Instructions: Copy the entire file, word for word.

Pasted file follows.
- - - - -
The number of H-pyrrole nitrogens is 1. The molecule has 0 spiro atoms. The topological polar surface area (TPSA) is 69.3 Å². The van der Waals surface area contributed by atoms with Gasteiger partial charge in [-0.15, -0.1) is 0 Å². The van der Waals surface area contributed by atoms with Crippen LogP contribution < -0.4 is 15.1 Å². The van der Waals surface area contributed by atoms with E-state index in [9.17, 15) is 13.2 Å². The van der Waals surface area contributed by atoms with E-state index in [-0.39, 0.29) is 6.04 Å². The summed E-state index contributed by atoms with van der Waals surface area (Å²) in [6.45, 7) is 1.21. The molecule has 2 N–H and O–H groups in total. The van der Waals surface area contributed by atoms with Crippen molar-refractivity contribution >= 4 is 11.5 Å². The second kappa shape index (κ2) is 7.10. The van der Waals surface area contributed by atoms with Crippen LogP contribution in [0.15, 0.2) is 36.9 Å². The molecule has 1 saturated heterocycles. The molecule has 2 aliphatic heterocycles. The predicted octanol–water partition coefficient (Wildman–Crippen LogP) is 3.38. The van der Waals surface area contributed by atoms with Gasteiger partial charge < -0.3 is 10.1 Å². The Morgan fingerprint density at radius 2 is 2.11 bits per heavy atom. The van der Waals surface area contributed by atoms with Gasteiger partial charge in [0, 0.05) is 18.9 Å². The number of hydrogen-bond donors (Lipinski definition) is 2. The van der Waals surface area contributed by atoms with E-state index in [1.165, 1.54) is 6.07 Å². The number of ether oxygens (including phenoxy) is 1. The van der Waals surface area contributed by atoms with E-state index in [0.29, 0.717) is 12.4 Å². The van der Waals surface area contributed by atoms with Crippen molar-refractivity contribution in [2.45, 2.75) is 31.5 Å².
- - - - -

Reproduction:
The number of H-pyrrole nitrogens is 1. The molecule has 0 spiro atoms. The topological polar surface area (TPSA) is 69.3 Å². The van der Waals surface area contributed by atoms with Gasteiger partial charge in [-0.15, -0.1) is 0 Å². The van der Waals surface area contributed by atoms with Crippen LogP contribution < -0.4 is 15.1 Å². The van der Waals surface area contributed by atoms with E-state index in [9.17, 15) is 13.2 Å². The van der Waals surface area contributed by atoms with E-state index in [-0.39, 0.29) is 6.04 Å². The summed E-state index contributed by atoms with van der Waals surface area (Å²) in [6.45, 7) is 1.21. The molecule has 2 N–H and O–H groups in total. The van der Waals surface area contributed by atoms with Crippen molar-refractivity contribution >= 4 is 11.5 Å². The second kappa shape index (κ2) is 7.10. The van der Waals surface area contributed by atoms with Crippen LogP contribution in [0.15, 0.2) is 36.9 Å². The molecule has 1 saturated heterocycles. The molecule has 2 aliphatic heterocycles. The predicted octanol–water partition coefficient (Wildman–Crippen LogP) is 3.38. The van der Waals surface area contributed by atoms with Gasteiger partial charge < -0.3 is 10.1 Å². The Morgan fingerprint density at radius 2 is 2.11 bits per heavy atom. The van der Waals surface area contributed by atoms with Gasteiger partial charge in [0, 0.05) is 18.9 Å². The number of hydrogen-bond donors (Lipinski definition) is 2. The van der Waals surface area contributed by atoms with E-state index in [1.165, 1.54) is 6.07 Å². The number of ether oxygens (including phenoxy) is 1. The van der Waals surface area contributed by atoms with E-state index in [0.29, 0.717) is 12.4 Å². The van der Waals surface area contributed by atoms with Crippen molar-refractivity contribution in [2.45, 2.75) is 31.5 Å².